Debt Snowball vs Debt Avalanche

You’ve got debt to pay off.  Are you starting from a negative net worth and want to get back to broke?  Do your assets outweigh your debts but you want to finally be totally debt free?  

There are several ways to pay off debt.  Having a specific plan will help get you there faster, save you money, and keep you focused along the way.  

Today we’re going to talk about two general approaches to kicking your debts, once and for all: the snowball and the avalanche.  The debt snowball and debt avalanche approaches are similar in several ways.  Either will help you get out of debt faster and cheaper, especially if the alternative is no plan at all.  

Start both by making a list of all the debts you have.  Yes, ALL of them, except your mortgage(s).  Regardless of the reason, balance, rate, or any other detail.  Write them all down.  Then list the remaining balance and interest rate for each.  

The Snowball

The debt snowball approach says to order your debts by remaining balance from smallest to largest.  

Pay the minimum balance on all debts.  Put any and all extra money you have each month towards the principal of first debt with the smallest remaining balance. Watch the balance tick down and down and down with excitement and glee until it gets to zero. Have a one-minute dance party to celebrate.  Once that debt is completely paid off, take all of the money you were putting towards that one and funnel it towards the next smallest balance debt on the list.

Rinse and repeat. Don’t forget about the dance parties.

When the first is paid off, you now have all the “extra” money you were paying towards the first debt PLUS the minimum payment of the first debt that can go towards the second one.  When the second debt is paid off, your snowball is now comprised of the extra money from your budget, the first minimum payment, and the second minimum payment.  All of that is going towards the third debt. Your dance moves are getting better by the minute. Literally.

(Don’t worry, there examples with numbers below.)

Photo by Tom Holmes

As you start paying off each debt, the snowball grows.  Each time you pay off another debt, you have a larger amount of money to put towards the next debt on the list. Soon your snowball is ginormous, you’re debt free, and you could audition to be JLo’s next backup dancer!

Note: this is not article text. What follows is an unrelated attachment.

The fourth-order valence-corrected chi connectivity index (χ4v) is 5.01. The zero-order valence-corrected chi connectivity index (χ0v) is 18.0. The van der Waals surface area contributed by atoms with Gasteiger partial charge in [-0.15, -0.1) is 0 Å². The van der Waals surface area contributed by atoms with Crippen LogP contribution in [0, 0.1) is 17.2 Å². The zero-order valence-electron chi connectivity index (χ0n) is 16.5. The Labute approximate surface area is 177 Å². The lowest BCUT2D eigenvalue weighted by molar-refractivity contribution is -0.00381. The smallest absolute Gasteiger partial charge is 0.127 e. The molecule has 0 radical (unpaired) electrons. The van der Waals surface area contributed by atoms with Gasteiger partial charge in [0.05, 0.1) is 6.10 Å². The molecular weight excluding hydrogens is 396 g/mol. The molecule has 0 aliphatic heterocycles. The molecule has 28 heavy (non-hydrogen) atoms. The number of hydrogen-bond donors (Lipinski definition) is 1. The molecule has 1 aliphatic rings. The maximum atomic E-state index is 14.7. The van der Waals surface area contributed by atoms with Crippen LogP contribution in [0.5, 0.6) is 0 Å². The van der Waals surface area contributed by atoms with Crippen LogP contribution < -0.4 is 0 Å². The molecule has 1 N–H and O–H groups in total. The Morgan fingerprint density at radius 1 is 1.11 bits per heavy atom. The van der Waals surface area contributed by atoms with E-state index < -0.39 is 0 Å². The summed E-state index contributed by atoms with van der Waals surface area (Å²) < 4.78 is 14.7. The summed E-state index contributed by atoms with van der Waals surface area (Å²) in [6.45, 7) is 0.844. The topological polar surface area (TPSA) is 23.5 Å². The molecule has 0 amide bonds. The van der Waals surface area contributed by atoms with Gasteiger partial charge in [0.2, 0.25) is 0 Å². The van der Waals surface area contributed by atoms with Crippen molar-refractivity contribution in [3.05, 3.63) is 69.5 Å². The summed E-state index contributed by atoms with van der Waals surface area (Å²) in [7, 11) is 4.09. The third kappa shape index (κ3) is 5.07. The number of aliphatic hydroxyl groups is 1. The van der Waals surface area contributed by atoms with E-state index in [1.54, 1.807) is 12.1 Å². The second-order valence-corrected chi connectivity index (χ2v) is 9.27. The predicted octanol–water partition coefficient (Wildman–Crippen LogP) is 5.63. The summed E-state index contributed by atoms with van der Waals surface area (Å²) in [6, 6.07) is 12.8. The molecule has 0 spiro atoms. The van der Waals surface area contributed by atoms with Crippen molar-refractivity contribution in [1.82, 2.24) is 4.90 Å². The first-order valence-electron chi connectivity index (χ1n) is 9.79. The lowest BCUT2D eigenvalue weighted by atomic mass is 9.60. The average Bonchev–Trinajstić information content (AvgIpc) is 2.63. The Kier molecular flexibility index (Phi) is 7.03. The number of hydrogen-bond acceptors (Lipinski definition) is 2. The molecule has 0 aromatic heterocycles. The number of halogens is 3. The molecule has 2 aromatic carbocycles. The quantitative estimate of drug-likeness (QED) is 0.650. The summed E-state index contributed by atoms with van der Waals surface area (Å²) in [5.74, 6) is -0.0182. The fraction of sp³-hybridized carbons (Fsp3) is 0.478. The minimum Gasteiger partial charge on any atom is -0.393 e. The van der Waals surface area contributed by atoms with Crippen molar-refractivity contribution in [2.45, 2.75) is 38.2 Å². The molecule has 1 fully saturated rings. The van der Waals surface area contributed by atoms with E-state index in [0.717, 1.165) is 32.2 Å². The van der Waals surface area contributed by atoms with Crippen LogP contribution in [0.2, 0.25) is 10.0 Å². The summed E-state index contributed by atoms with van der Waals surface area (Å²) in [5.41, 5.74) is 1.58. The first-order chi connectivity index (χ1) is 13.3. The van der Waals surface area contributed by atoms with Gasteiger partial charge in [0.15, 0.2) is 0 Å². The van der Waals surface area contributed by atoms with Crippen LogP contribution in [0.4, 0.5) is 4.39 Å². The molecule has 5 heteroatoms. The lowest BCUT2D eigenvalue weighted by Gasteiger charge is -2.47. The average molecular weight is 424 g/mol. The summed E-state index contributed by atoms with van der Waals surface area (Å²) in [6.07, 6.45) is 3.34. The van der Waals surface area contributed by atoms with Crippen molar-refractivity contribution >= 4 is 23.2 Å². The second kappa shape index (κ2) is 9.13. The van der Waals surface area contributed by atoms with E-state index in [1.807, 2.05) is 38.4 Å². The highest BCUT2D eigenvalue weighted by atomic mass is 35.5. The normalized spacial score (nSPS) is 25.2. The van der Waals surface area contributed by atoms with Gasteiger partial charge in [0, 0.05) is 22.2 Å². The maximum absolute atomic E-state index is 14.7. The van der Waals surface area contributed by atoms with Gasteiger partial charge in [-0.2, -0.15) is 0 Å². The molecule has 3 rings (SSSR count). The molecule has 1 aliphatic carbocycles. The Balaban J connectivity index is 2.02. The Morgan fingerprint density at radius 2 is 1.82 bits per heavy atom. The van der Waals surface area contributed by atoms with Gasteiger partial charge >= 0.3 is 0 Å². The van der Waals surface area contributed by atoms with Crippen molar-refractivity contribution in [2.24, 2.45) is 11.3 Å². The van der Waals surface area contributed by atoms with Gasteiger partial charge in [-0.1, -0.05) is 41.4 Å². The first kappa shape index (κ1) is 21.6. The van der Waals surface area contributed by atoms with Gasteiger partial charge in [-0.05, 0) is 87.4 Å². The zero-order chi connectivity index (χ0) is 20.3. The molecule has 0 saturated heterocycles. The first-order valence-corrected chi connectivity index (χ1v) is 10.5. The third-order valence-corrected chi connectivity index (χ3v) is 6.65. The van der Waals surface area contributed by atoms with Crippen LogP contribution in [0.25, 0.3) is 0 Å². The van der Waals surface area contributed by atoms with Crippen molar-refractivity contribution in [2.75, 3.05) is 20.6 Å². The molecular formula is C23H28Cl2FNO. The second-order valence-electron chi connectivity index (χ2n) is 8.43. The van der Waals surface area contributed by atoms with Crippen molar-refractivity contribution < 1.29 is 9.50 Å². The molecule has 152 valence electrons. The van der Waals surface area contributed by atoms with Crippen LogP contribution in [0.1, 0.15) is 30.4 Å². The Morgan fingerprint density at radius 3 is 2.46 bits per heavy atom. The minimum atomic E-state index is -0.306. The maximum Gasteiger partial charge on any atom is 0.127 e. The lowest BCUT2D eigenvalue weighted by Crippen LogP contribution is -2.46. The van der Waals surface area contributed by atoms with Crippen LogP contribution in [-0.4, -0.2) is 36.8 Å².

The Avalanche

The debt avalanche differs from the snowball in that you work on paying off your debt with the highest interest rate first.  Change the order of your list so its ordered by interest rate from largest to smallest.  

The rest is the same as you work through the list.  Pay the minimum balance on everything but the debt with the highest interest rate.  Get the debt with the highest interest rate paid off as soon as you can by plowing every extra penny you have into it.  

Once that first debt on the list is paid off, move your focus to the next highest interest rate and pummel that one.  One by one you move down the list knocking each debt out.  The avalanche comes and before you know it, the list is gone!

The difference

Strictly from a numbers perspective, the avalanche is “better” because you’ll end up paying less interest over the life of the loans.  If you pay the highest rate off first, you’ll pay less interest over time.  Makes sense, right?

The downside of the avalanche is it may take you a while to cross that first debt off the list.  Depending on how big the balance of the debt with the highest interest rate is, you might be paying on that one for a while.

The upside is you end up paying less interest and you’ll pay everything off a little bit sooner.  You cross the highest interest rate off the list.  Then take all the money you were putting towards the first payment and put it to the second.  Here comes the avalanche.

The snowball gives you your first “win” earlier.  You pay off that first debt sooner because it has a smaller starting balance.  You get to cross one of your debts that’s been haunting you off the list.  If you have several small balance loans you may knock out a few very quickly.  Suddenly your list is much shorter.

That sounds pretty satisfying and motivating, right?

You have one (or a few) less debt(s) on your list now.  You have the mental and emotional satisfaction of achieving your goals.  You’re seeing very noticeable progress.  You feel less stressed because not only do you have a solid plan, you can see that it’s working before your very eyes.

Keep marching forward.  Keep putting every extra penny you can find towards your current focus debt.  You will be debt free before you know it!

How do I pick?

If you’re a numbers person and you want to pay the least amount of total interest and get to the finish line the fastest, then go with the avalanche.  If you want or need the “small win” (paying off any debt is a huge win as far as I’m concerned) sooner to keep you going, go with the snowball.

It really comes down to a matter of preference.  At the end of the day, either plan is great.  A solid plan is fiercely better than no plan.  Making progress towards intentionally paying off debts is way better than burrying your head in the sand and doing nothing about it.